The Robin Hoods of the Information Age: the Differential Effects of Financial and Time Expenditures on Sharing

The goal of this paper is to investigate how consumers justify engaging in unethical and often illegal sharing (e.g., sharing software). We posit that both, money spent acquiring a product and time spent on turning the product into a shareable commodity, influence consumers’ propensity to share. Moreover, we find that these effects are not additive. More specifically, our preliminary results suggest that consumers may be most likely to share, as well as experience a positive affective boost from sharing, when they spend more (vs. less) money on acquiring a product and a long (vs. short) time on making it shareable.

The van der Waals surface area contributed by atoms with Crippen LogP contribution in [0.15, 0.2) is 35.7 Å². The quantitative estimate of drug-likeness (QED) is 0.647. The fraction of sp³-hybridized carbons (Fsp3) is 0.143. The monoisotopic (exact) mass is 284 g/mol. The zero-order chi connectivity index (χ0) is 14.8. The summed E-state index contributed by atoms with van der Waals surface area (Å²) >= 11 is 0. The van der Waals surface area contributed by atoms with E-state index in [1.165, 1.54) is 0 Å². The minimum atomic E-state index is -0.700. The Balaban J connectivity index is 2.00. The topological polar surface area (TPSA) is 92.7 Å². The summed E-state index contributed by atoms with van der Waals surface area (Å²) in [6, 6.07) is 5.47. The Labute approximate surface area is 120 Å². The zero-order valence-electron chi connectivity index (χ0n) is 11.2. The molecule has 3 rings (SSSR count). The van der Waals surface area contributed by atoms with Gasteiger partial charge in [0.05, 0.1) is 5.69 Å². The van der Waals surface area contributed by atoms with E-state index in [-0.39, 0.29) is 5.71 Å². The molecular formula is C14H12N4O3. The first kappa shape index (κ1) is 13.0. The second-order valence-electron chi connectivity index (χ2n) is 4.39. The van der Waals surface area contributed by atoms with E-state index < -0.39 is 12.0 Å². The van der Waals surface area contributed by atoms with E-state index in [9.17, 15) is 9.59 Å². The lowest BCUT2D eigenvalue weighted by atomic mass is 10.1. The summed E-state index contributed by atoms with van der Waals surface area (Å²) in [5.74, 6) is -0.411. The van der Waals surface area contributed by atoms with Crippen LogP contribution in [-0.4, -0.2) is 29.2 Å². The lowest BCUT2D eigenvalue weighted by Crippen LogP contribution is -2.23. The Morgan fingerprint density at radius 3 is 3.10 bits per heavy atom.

Citation:

Yuliya Komarova and Cait Poynor (2008) ,"The Robin Hoods of the Information Age: the Differential Effects of Financial and Time Expenditures on Sharing", in NA - Advances in Consumer Research Volume 35, eds. Angela Y. Lee and Dilip Soman, Duluth, MN : Association for Consumer Research, Pages: 1023-1023.

Authors

Yuliya Komarova, University of South Carolina
Cait Poynor, University of South Carolina



Volume

NA - Advances in Consumer Research Volume 35 | 2008



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